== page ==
“It was. The 815 is the neighborhood I was born and raised in, where I’m from. And memo, like people get the memo how I was raised and how I go about my business.”
What was the inspiration behind the Deion Sanders t-shirt prior to the draft?
“I know Deion Sanders’ son very well. Having that Deion Sanders, that was the move for today. Getting that phone call and being excited like he was.”
Can you talk about your emotions going through tonight, seeing the picks come off the board, kind of how you felt until it got to when you were selected?
“My emotions were good. I was keeping hope. I was having fun with the family, laughing, giggling. Whenever my name was called, that’s when my tears started coming down. I’m still crying right now. This is pretty crazy.”
You mentioned before the draft that you would be surprised if some of the other quarterbacks were taken before you. You hoped to be one of the first ones taken. Does that provide any extra motivation for you and what are your thoughts on being the third quarterback taken?
“I don’t have any real big thoughts on that. I’m not focused on that. I’m focused on trying to get my interviews, get back to the hotel, celebrate with my family and get to Houston and get to work, get my head down and work. It’s the right situation to be in. The Lord blessed me with this situation. It’s awesome.”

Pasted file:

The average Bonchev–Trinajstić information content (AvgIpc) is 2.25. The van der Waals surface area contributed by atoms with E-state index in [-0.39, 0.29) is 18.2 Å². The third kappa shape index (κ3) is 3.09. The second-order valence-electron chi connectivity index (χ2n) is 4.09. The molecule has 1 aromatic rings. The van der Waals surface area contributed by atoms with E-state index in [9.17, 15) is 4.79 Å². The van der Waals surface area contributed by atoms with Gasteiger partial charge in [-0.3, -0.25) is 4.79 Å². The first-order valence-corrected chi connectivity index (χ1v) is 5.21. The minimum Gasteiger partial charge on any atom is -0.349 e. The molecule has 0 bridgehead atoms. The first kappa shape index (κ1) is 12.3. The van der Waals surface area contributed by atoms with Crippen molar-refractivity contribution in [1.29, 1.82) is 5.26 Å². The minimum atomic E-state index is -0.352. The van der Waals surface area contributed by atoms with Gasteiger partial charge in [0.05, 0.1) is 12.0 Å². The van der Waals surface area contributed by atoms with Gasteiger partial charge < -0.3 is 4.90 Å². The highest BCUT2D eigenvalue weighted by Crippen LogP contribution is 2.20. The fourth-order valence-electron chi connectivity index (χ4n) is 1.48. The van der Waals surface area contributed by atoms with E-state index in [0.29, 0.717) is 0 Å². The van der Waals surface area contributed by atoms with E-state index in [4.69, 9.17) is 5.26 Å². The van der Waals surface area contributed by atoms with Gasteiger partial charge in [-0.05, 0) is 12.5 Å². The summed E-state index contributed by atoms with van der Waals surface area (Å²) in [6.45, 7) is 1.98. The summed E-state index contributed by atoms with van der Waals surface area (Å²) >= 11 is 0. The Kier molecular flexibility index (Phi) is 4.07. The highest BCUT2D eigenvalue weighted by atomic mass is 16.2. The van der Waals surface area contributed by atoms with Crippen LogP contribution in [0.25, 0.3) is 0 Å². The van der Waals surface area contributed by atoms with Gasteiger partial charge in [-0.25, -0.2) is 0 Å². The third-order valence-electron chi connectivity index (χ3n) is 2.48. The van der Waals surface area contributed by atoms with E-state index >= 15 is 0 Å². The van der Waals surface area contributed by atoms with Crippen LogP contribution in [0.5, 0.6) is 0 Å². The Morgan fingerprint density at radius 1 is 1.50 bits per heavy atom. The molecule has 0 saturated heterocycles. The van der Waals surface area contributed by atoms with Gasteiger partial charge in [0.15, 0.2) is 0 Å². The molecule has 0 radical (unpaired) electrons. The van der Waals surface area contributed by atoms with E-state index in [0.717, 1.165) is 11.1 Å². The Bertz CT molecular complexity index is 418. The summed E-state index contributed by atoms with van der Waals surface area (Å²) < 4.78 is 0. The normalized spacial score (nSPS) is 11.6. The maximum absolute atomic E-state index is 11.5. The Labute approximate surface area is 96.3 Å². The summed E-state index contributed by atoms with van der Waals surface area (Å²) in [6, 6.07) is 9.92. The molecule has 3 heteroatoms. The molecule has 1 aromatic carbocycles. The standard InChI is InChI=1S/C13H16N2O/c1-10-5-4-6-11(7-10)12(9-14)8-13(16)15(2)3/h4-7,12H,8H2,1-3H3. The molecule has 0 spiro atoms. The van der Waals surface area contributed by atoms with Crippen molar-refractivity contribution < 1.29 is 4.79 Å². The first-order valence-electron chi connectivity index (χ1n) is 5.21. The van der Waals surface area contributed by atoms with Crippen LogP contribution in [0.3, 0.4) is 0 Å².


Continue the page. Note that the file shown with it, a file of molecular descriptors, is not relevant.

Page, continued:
Can you talk about this being right situation? A lot of your pro career is going to depend on your talent, your qualities, stuff depending on you. How do you think that the Texans play to your strengths? How do you think you play to theirs?
“They have a lot of weapons. They can spread you out. There’s so many different things you can do from what I’ve seen and I’ve learned from Coach (Bill) O’Brien over the visits. They have a great defense. A great O-line, great weapons around me. For me, all I need to do is keep my head down, don’t say anything, learn from all the veteran guys, learn from Tom Savage, learn from Brandon Weeden and just play my role, whatever role that is, play it well and help the team out, win.”
What is it about the clutch moments, the end of the game, big games, that you want the football in your hands and the chance to effect the outcome?
“I feel like I’m a confident player. I feel like I can do the things that a lot of people can’t do. If I have that leadership, the confidence spread throughout the team and I feel like I can get the job done whenever it’s needed, especially in those pressure situations.”
There’s been talk about your arm strength, some interceptions you threw last season. What would you say to your critics and doubters about the velocity and about some of the mistakes you made your last season at Clemson?
“Just watch the film. The film doesn’t lie. If you really break down the mistakes, half of the mistakes were kind of petty, tipped balls, miscommunication on the receiver and quarterback. Some guys made better plays. You cut that in half and then the arm strength, that speaks for itself. All of that stuff is just something they can talk about. The Texans know the type of player and the quarterback that I am.”